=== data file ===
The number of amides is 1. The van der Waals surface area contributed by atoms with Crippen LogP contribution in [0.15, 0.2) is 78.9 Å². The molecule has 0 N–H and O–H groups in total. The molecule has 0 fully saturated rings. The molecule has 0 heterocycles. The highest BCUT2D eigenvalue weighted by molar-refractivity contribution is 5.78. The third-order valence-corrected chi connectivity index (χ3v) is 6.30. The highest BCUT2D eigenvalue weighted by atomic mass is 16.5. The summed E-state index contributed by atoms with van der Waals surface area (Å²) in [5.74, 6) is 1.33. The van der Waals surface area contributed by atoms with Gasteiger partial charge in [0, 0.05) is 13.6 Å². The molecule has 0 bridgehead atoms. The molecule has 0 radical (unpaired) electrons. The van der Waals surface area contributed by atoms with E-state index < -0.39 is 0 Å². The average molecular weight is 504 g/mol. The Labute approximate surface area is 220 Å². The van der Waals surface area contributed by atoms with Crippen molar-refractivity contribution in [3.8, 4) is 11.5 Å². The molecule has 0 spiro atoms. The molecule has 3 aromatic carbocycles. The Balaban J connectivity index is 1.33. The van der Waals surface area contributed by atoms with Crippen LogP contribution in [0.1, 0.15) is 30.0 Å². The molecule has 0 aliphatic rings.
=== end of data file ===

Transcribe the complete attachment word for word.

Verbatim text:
The number of amides is 1. The van der Waals surface area contributed by atoms with Crippen LogP contribution in [0.15, 0.2) is 78.9 Å². The molecule has 0 N–H and O–H groups in total. The molecule has 0 fully saturated rings. The molecule has 0 heterocycles. The highest BCUT2D eigenvalue weighted by molar-refractivity contribution is 5.78. The third-order valence-corrected chi connectivity index (χ3v) is 6.30. The highest BCUT2D eigenvalue weighted by atomic mass is 16.5. The summed E-state index contributed by atoms with van der Waals surface area (Å²) in [5.74, 6) is 1.33. The van der Waals surface area contributed by atoms with Gasteiger partial charge in [0, 0.05) is 13.6 Å². The molecule has 0 bridgehead atoms. The molecule has 0 radical (unpaired) electrons. The van der Waals surface area contributed by atoms with E-state index < -0.39 is 0 Å². The average molecular weight is 504 g/mol. The Labute approximate surface area is 220 Å². The van der Waals surface area contributed by atoms with Crippen molar-refractivity contribution in [3.8, 4) is 11.5 Å². The molecule has 0 spiro atoms. The molecule has 3 aromatic carbocycles. The Balaban J connectivity index is 1.33. The van der Waals surface area contributed by atoms with Crippen LogP contribution in [0.1, 0.15) is 30.0 Å². The molecule has 0 aliphatic rings.